My precious fellow believers, Jesus Himself says, “You search the Scriptures, for in them you think you have eternal life, and these are they which testify of Me.  But you are not willing to come to Me that you may have life” (John 5:39:40).  The Life we live in Christ Jesus is one of relationship.  His perfect love casts out all fear and I think that includes the fear of asking questions.

The Bible contains the promise of a day when we will know as we are known.  So ask.  Ask whatever you would.  He is safe.  He loves you.  He will answer you.


inerrant meaning – Google Search

Two Competing Philosophies of Bible Translation | Patterns of Evidence


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The Comparative Study Bible, Zondervan Bible Publishers, Grand Rapids, Michigan, 1984

The Complete Jewish Study Bible, Hendrickson Publishers, Peabody, Massachusetts, 2016

The New English Bible with the Apocrypha, Oxford University Press, Cambridge University Press, 1970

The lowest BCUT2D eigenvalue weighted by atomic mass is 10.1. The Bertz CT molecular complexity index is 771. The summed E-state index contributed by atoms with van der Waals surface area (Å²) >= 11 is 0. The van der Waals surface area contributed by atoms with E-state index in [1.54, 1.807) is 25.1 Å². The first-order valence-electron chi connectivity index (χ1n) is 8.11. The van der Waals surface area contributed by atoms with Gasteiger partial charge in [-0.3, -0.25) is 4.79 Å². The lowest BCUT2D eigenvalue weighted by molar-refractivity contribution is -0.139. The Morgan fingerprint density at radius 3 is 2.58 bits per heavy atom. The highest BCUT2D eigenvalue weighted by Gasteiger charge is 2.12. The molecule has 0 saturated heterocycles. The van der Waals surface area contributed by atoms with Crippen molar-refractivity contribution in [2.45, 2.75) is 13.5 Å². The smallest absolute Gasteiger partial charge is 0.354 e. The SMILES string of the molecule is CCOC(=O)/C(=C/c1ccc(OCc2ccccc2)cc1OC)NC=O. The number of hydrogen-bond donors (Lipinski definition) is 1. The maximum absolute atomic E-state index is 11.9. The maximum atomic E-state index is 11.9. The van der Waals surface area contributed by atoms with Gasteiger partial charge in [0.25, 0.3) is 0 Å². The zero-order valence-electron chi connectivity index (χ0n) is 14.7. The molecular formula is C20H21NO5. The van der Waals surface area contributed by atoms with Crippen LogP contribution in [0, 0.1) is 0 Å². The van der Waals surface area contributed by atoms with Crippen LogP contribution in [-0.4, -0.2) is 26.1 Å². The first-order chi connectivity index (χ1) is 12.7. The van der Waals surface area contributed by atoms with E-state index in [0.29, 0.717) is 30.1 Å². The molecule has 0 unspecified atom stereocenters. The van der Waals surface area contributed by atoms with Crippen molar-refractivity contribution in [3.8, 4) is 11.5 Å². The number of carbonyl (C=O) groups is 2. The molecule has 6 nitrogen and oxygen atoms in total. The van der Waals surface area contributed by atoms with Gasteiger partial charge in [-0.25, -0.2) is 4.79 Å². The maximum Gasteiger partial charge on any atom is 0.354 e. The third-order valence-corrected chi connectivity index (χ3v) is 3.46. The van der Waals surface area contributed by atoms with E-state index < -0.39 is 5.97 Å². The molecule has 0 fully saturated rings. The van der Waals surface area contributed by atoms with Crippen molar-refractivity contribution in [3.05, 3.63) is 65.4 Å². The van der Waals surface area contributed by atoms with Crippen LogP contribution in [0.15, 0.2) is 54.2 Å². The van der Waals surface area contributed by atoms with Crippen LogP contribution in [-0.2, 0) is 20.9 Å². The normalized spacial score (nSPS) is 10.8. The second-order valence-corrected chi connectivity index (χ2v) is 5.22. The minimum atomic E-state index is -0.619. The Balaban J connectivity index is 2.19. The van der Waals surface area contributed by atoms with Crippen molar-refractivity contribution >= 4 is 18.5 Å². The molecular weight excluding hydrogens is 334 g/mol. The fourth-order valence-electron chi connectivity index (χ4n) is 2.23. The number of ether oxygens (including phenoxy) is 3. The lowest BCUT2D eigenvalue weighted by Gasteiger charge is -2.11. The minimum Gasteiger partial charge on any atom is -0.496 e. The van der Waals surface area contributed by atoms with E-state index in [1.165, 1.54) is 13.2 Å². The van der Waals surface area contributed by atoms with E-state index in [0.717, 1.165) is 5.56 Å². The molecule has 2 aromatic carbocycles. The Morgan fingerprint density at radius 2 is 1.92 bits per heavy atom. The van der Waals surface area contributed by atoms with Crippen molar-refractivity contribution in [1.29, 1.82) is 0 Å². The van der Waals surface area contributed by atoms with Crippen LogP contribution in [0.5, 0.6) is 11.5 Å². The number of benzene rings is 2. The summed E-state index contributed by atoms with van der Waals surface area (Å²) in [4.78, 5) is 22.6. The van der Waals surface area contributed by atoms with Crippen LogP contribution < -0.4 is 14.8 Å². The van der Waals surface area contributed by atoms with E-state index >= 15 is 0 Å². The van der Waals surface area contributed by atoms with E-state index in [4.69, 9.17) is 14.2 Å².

The Passion Translation, Broadstreet Publishing, Passion & Fire Ministries, 2018

Bentorah, Chaim, with Laura Bertone, Hebrew Word Study: Exploring the Mind of God, Whitaker House, New Kensington, Pennsylvania, 2019

Brown, F., S. Driver, and C. Briggs, The Brown-Driver-Briggs Hebrew and English Lexicon, Eighteenth Printing, Hendrickson Publishers, Peabody Massachusetts, 2018  

Guralnik, David B., Webster’s New World Dictionary of the American Language, Second College Edition, William Collins + World Publishing Co., Inc., Cleveland • New York, 1970, 1976

Peterson, Eugene H., The Message, NavPress, Tyndale House Publishers, 1993, 2002, 2018

Strong, James, LL.D., S.T.D., The New Strong’s Exhaustive Concordance of the Bible, Thomas Nelson Publishers, Nashville Tennessee, 1990

Wilson, William, Wilson’s Old Testament Word Studies, Hendrickson Publishers, Peabody, Massachusetts

Young, Robert, Young’s Analytical Concordance to the Bible, Hendrickson Publishers, Peabody, Massachusetts

Young, Robert, Modern Young’s Literal Translation: New Testament with Psalms & Proverbs, Greater Truth Publishers, Lafayette, Indiana, 2005